Background: Music therapy can improve mood in patients undergoing hematopoietic stem cell transplantation (HSCT). However, live music (LM) delivered by professional music therapists is not common in developing countries owing to the shortage of professional music therapists. Thus, in this study, we explored the effects of a multidisciplinary collaborative intervention based on LM on physical and psychological well-being of adolescent and young adult (AYA) patients undergoing HSCT with a quasi-experimental design. Methods: A total of 62 AYA patients agreed to participate and were randomly assigned to the intervention group receiving 4-week LM therapy (n = 31) or control group receiving usual care (n = 31). Depression, salivary cortisol, fatigue, and quality of life were the main outcome indicators measured at baseline, immediately after the intervention, 1 month, and 3 months follow-up. The intervention effects were analyzed by generalized estimating equations. Results: Significant decrease in HADS-D scores occurred in the intervention group compared with wait-list controls at immediately after intervention (p < 0.05). Participants in the LM group had greater improvement in quality of life and lower salivary cortisol level than those in the wait-list control group at immediately, 1 month, and 3 months after intervention (p < 0.05). However, the interaction effects of the BFI scores were not significant. Conclusions: LM therapy significantly alleviated depression and salivary cortisol levels as well as improved quality of life of AYA patients undergoing HSCT.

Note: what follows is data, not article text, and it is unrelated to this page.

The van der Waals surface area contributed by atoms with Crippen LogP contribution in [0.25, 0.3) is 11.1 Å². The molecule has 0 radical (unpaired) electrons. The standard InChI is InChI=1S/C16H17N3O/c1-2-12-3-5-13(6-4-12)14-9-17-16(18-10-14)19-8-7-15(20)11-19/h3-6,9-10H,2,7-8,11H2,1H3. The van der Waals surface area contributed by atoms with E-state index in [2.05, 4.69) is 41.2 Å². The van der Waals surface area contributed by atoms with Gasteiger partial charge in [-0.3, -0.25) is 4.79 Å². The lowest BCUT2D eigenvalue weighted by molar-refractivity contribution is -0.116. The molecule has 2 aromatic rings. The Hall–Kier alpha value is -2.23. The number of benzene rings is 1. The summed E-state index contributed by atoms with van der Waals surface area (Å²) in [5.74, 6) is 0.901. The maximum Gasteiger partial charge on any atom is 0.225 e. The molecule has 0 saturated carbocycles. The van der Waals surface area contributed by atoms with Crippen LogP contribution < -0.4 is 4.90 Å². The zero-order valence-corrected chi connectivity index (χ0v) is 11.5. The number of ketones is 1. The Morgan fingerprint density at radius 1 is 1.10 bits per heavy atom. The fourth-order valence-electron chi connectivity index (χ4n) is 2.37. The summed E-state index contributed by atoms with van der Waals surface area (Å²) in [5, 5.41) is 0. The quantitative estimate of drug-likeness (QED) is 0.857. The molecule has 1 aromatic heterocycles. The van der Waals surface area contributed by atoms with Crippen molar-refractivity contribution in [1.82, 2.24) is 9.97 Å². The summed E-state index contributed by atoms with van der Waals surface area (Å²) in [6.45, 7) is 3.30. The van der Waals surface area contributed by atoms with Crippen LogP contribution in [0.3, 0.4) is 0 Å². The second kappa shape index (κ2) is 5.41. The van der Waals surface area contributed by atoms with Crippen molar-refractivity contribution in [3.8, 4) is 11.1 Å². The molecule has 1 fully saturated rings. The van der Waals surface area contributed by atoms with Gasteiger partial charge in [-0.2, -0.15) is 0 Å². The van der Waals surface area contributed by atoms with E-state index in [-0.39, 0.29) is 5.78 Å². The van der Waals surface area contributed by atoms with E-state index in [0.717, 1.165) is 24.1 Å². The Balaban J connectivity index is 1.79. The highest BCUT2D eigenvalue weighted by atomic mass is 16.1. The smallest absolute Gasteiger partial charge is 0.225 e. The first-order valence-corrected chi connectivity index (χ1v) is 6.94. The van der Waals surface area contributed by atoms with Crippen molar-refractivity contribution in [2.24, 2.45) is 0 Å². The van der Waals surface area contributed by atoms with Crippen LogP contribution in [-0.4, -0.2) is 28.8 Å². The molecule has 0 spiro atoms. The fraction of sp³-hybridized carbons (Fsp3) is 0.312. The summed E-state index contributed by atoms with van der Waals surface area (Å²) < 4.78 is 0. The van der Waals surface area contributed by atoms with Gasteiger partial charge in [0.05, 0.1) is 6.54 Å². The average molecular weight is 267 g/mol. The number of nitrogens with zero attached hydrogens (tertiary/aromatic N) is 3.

- Hematopoietic stem cell transplantation
- Live music
- Quality of life
ASJC Scopus subject areas